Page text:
Air Force eyes taking lead role in online warfare research
Procurement documents released by the U.S. Air Force give a rare glimpse into Pentagon plans for developing an offensive cyber-war capacity that can infiltrate, steal data from and, if necessary, take down enemy information-technology networks.
The Broad Area Announcement, posted May 12 by the Air Force Research Laboratory’s Information Directorate in Rome, N.Y., outlines a two-year, $11 million effort to develop capabilities to “access to any remotely located open or closed computer information systems,” lurk on them “completely undetected,” “stealthily exfiltrate information” from them and ultimately “be able to affect computer information systems through Deceive, Deny, Disrupt, Degrade, Destroy (D5) effects.”
“Of interest,” the announcement says, “are any and all techniques to enable user and/or rootlevel access to both fixed [and] mobile computing platforms [. . . ] [and] methodologies to enable access to any and all operating systems, patch levels, applications and hardware.”
The announcement is the latest stage in the Air Force’s effort to develop a cyber-war capability and establish itself as the service that delivers U.S. military power in cyberspace.
Last year, the Air Force announced it was setting up a Cyberspace Command, alongside its Space and Air commands, and was developing military doctrine for the prosecution of cyber-war operations.
The United States is not alone in thinking along these lines, and NATO announced May 14 that seven European nations had signed up to participate in a cyberdefense Center of Excellence, in Tallinn, Estonia, which suffered a cyber-attack last year that many officials think was orchestrated by Russia.
The center will conduct research and training on cyber-warfare and include a staff of 30 people, half of them specialists from the sponsoring countries — Estonia, Germany, Italy, Latvia, Lithuania, Slovakia and Spain, according to a statement from NATO.
The developments highlight the murky legal territory on which the cyber-wars of the future will be fought: terrain on which at- tackers can cloak their identity and use as weapons the home computers of unsuspecting Web surfers that have been recruited to so-called “botnets” networks of PCs that unbeknownst to their owners have been compromised by hackers.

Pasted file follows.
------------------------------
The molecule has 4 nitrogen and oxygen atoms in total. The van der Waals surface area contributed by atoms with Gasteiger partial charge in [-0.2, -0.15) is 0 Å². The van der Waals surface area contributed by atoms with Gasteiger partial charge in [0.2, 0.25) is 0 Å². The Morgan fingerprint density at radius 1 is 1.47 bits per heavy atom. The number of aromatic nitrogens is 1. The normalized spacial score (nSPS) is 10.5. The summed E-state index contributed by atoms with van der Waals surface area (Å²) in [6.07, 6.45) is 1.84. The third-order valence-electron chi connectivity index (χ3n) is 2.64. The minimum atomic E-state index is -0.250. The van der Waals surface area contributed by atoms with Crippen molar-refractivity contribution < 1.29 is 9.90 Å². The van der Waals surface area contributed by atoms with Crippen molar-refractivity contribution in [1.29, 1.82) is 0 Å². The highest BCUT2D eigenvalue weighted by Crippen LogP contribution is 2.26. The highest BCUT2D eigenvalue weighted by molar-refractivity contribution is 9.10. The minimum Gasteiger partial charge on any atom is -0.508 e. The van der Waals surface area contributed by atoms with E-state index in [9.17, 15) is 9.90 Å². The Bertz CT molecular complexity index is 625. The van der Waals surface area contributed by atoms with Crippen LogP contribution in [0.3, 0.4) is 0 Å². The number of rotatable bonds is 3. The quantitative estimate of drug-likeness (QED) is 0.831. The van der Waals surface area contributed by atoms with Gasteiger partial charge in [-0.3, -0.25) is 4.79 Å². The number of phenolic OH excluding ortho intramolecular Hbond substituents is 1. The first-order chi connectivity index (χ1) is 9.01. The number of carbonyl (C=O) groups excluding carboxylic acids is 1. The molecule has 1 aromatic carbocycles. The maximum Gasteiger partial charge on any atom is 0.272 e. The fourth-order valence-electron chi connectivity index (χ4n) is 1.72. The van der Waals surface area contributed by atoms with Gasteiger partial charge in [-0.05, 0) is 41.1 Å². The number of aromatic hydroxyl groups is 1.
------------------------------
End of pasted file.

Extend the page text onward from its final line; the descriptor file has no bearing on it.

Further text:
In a recent ar ticle for the Armed Forces Journal, Col. Charles Williamson, a staff judge advocate for U.S. Air Force Intelligence, Surveillance and Reconnaissance Agency, wrote that computer users whose equipment was recruited to botnets because they failed to patch their systems could not properly be considered bystanders.
“If the United States is defending itself against an attack that originates from a computer which was co-opted by an attacker, then there are real questions about whether the owner of that computer is truly innocent. At the least, the owner may be culpably negligent, and that does not, in fairness or law, prevent America from defending itself if the harm is sufficiently grave,” wrote Col. Williamson in the article, which officials were keen to stress does not represent U.S. policy.
More important, because of the difficulties in identifying attackers and immediately quantifying damage from a cyber-attack, it can be hard to determine when such attacks constitute an act of war as opposed to crime or even vandalism.
“No one’s come out and defined that yet,” Air Force Cyberspace Command spokeswoman Karen Pepitt told United Press International, adding that the Air Force saw its role as developing capabilities for cyber-war, but that the decision about when and how to use those capabilities would be one for the national leadership.